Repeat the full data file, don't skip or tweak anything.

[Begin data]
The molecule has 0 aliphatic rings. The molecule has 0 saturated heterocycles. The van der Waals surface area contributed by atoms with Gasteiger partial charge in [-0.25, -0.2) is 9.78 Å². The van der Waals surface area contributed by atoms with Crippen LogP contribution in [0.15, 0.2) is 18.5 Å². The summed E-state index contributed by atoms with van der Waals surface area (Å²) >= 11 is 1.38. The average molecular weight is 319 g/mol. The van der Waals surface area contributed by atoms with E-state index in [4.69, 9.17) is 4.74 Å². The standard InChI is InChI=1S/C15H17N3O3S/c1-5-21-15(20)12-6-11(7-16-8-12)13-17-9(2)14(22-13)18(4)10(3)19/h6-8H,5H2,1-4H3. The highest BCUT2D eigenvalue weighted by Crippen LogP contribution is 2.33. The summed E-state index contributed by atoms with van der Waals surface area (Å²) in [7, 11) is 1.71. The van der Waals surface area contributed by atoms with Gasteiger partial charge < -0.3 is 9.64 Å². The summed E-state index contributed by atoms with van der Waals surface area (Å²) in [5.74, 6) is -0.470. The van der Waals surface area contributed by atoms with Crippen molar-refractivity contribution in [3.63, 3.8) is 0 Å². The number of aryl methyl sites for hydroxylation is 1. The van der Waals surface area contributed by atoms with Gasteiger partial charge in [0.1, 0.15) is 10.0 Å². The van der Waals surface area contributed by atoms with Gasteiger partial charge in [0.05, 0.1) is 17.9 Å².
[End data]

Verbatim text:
The molecule has 0 aliphatic rings. The molecule has 0 saturated heterocycles. The van der Waals surface area contributed by atoms with Gasteiger partial charge in [-0.25, -0.2) is 9.78 Å². The van der Waals surface area contributed by atoms with Crippen LogP contribution in [0.15, 0.2) is 18.5 Å². The summed E-state index contributed by atoms with van der Waals surface area (Å²) >= 11 is 1.38. The average molecular weight is 319 g/mol. The van der Waals surface area contributed by atoms with E-state index in [4.69, 9.17) is 4.74 Å². The standard InChI is InChI=1S/C15H17N3O3S/c1-5-21-15(20)12-6-11(7-16-8-12)13-17-9(2)14(22-13)18(4)10(3)19/h6-8H,5H2,1-4H3. The highest BCUT2D eigenvalue weighted by Crippen LogP contribution is 2.33. The summed E-state index contributed by atoms with van der Waals surface area (Å²) in [7, 11) is 1.71. The van der Waals surface area contributed by atoms with Gasteiger partial charge < -0.3 is 9.64 Å². The summed E-state index contributed by atoms with van der Waals surface area (Å²) in [5.74, 6) is -0.470. The van der Waals surface area contributed by atoms with Crippen molar-refractivity contribution in [3.63, 3.8) is 0 Å². The number of aryl methyl sites for hydroxylation is 1. The van der Waals surface area contributed by atoms with Gasteiger partial charge in [0.1, 0.15) is 10.0 Å². The van der Waals surface area contributed by atoms with Gasteiger partial charge in [0.05, 0.1) is 17.9 Å².